Fun_People Archive
4 Dec
A Couple?

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From: Peter Langston <psl>
Date: Mon,  4 Dec 100 22:13:53 -0800
To: Fun_People
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Subject: A Couple?

X-Lib-of-Cong-ISSN: 1098-7649  -=[ Fun_People ]=-

On Fri, 01 Dec 2000 Colin Maroney wrote:

>    for whatever reason, when i say "a couple," as in, "loan me a couple
>of bucks," i mean "a few" -- an unsepcified number, more than 1 but less
>than oh say 5.  but here in illinois, where i now live, people
>invariably take "a couple" to mean exactly 2.
>    now i realize that a romantic couple is exactly 2 people, but i just
>don't have the feeling about the language that the phrase "a couple"
>means exactly 2 in this context.  but, here, people invariably disagree.
>    what i want to know is,  am i some kind of freak who didn't
>assimilate the language correctly, or am i just butting up against an
>illinoising or midwestern usage?

and then a lot of people replied...

From: Helen Reid

I've just done a straw poll. Out of seven people (five of whom were brought
up in Glasgow, Scotland and two in the north of England), three were adamant
that a couple meant two (3/5 Glaswegians), three used it more loosely to
mean anything up to an handful (2/5 Glaswegians) and one wouldn't commit.
I use it loosely. Why say "a couple" when you could as easily say "two"
and have everyone know what you mean with no ambiguity? And "a couple" is
useful when you don't want to specify an exact number.

In our house, I always think my partner is being stingy if he gives me two
when I've asked for "a couple" - he replies that I only asked for two!



From: Jessica Perry Hekman

I learned to speak in Chicago and Boston. When I worked at a bakery in
SoCal about ten years ago, customers would frequently confuse me by asking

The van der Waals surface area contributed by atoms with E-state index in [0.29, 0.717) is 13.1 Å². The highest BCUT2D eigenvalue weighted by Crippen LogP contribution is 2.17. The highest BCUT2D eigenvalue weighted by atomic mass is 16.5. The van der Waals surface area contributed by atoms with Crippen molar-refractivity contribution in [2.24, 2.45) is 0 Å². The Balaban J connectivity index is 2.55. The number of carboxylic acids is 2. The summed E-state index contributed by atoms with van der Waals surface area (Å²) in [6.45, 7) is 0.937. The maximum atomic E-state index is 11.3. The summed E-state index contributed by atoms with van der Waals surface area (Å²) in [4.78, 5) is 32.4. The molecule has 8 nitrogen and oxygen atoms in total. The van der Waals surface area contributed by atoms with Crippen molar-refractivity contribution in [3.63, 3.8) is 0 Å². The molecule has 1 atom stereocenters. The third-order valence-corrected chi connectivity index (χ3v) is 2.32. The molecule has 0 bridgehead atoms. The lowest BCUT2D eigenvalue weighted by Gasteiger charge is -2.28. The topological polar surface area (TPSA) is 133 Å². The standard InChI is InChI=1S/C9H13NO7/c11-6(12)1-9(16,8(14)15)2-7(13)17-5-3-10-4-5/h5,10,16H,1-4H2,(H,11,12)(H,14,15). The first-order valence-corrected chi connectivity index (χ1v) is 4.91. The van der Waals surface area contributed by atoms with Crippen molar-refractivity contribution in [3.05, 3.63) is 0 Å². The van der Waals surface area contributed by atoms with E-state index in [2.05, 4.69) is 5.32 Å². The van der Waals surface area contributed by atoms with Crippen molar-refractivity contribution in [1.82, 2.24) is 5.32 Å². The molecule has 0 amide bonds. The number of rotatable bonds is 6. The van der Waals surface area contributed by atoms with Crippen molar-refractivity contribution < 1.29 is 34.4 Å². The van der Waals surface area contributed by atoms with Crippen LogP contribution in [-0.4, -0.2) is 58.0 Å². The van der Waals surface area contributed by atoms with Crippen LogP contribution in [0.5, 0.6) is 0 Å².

for "a couple" cookies, by which they meant exactly two. One customer asked
for "a few" cookies, by which he meant exactly three, but I think he was
an exception. It might be regional, or it might just not be a broad usage.



From: "Travis J.I. Corcoran"

I picked up a book, _Toolies_
at the Tufts book store in 1987 or so, that goes to great lengths to
translate colloquial quantitative terms into numbers, on two scales:  for
the general population, and for "toolies".

 From memory, the chart includes:

Term      General           Toolies
couple     2-5                  2.0
several    2-20                 3-5
hundreds   21+                  100-900
million    >30                  1x10^6

There is a companion chart for specification of precision.

Term      General           Toolies
about      * / 20               * / 2
almost     * / 10               * / 1.1
exactly   no translation        * / 1.0



From: John Aspinall

I was raised in the Scottish Lowlands, and later Southern Ontario,
A couple means precisely two, to me also.  I leave questions of
assimilation up the user.

O.t.o.h., it occurs to me that "loan me a couple of bucks" may not be a
generic example of the usage.  No-one minds being given or lent slightly
more money than they asked for.  Would you also describe a group of
three people as "a couple of people"?



Subject: re:a couple
From: "Elmer Smith"

I personally subscribe to Colin's meaning ("a couple" means roughly 2 to
5), but my wife claims it means exactly two.  Most, but not all, of my
friends back in high school and college had the same usage I do.  My current
circle of friends and acquaintences is roughly evenly divided.  I'm glad
I'm not the only one who runs into this!

I grew up in Cleveland Ohio (sort of the gateway to the Midwest), both of
my parents were from a small town near Wilkes-Barre, PA, and I am of
primarily Polish, Slovak, and Hungarian extraction, with a little bit of
English and Mohawk thrown in to make things interesting.  My wife grew up
in Rochester NY, and is of Sicilian extraction.

I don't think it's careless use of the language in my case, as I am
currently an application developer (Anybody who says Pascal, Fortan, Lotus
Script, and Java Script aren't languages with a well-defined grammar will
get a real argument from me!) and I'm forever correcting other peoples'